By John Martin

So where does Entebbe 2010 leave relationships in the Anglican Communion?

The CAPA Primates Communiqué makes it clear that Anglican churches in the United States, Canada and the United Kingdom will continue to be closely scrutinized on issues like sexuality and faithfulness to the gospel and the Scriptures. Even though the conference included bishops from provinces which are more “softly softly” on the sexuality issue, the prevailing position has not changed.

The presence of Archbishop Robert Duncan and other bishops of the Anglican Church in North America is significant. It suggests that at least some African provinces will continue to recognize and seek relationships outside what used to be the regarded as the boundaries of Anglicanism.

The majority of African provinces are financially self-supporting. There were strong signals that Africa wants to break reliance on Western churches. Expect that trend to continue.

A large and growing African-Christian diaspora will have a growing effect. African churches have more international connections than ever before, many of them non-institutional. Expect African churches to acquire increasingly nuanced understandings of the West, without compromising their cultural identity or key principles.

Now the Communion is in a painful process of remaking itself. The fragility and isolation of a substantial number of Anglican dioceses and provinces represented at Entebbe (such as Congo, Madagascar, and Sudan) call for international support and solidarity. The question is what is needed to deliver this support. Entebbe will reinforce views that there are alternatives to the established patterns, including regional gatherings.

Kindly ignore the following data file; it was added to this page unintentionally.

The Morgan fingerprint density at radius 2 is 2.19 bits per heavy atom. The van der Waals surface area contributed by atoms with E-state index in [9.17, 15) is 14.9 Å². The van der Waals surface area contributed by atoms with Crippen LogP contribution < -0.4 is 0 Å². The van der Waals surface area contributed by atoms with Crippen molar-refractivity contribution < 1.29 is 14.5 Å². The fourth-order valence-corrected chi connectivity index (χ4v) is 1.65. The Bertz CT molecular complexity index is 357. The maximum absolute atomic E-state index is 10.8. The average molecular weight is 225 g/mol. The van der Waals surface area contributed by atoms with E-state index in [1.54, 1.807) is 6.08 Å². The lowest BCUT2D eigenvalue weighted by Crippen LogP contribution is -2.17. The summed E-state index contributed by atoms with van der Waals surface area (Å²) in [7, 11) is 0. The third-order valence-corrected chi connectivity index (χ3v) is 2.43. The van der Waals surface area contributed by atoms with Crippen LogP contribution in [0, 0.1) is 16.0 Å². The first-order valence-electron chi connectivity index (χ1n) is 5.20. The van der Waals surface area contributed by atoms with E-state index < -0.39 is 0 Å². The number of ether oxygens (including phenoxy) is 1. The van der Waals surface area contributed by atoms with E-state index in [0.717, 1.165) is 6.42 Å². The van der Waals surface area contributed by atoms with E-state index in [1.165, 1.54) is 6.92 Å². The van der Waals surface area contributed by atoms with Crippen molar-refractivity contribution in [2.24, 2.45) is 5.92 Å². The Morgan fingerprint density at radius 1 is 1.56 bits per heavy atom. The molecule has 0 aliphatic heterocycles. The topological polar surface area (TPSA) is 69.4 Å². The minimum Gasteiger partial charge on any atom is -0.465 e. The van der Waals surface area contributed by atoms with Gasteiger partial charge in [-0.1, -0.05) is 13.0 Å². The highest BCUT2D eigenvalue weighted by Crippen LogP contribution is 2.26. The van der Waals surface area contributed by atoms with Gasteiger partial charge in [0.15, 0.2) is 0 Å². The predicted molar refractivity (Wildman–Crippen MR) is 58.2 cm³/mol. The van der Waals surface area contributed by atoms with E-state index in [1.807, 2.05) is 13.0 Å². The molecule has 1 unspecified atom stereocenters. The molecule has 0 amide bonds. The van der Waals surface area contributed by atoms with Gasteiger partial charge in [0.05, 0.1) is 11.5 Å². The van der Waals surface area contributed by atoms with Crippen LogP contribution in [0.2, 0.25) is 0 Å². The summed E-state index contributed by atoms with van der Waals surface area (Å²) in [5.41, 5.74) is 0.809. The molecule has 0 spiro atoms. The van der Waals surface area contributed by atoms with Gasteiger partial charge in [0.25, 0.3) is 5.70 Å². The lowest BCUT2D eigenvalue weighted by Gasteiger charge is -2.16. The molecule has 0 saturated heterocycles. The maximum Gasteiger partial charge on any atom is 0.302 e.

Anglicanism has always been intrinsically unstable, in an uneasy standoff between Catholic and Protestant tendencies. With the end of the British colonial era and in the endeavor to be a global Communion, Anglicans adopted a pattern of territorial Christianity resembling Roman Catholicism but without a strong centralizing jurisdiction. Territorial Anglicanism has died a death, but vestiges of it persist.

The “instruments” of international Anglican consultation evolved piecemeal and there has always been a lack of clarity about their standing and fitness for purpose. This was always true of Lambeth conferences. When the newly constituted Anglican Consultative Council declared in 1970 that there were no theological objections to the ordination of women, critics asked, “By what authority does it say so?”

At a hurriedly prepared and under-resourced 1978 Lambeth Conference, primates sought to assert an influence. Even at the first Primates’ Meeting in 1979, however, it was clear that this body was unwilling and unable to act as an Anglican supreme court. Unfortunately many activists, vested interests and lobbyists have expected the primates to act in that manner. The Communion may be better served with fewer meetings of the primates.

So is a split now imminent? Talk of splits and schism is sensationalist and largely misses the point. Aside from the recognized international “instruments,” there are numerous networks of international connection that operate: between cathedrals, liturgists, publishers, universities and colleges, school partnerships, youth and women’s organizations, mission agencies, diocesan partnerships, and diaspora networks, to name a few. These will continue regardless. They will extend and adapt and won’t necessarily be exclusively Anglican (many never have been).

The Anglican Covenant remains the best laboratory for the reshaping of Anglicanism, but it may take a generation or more.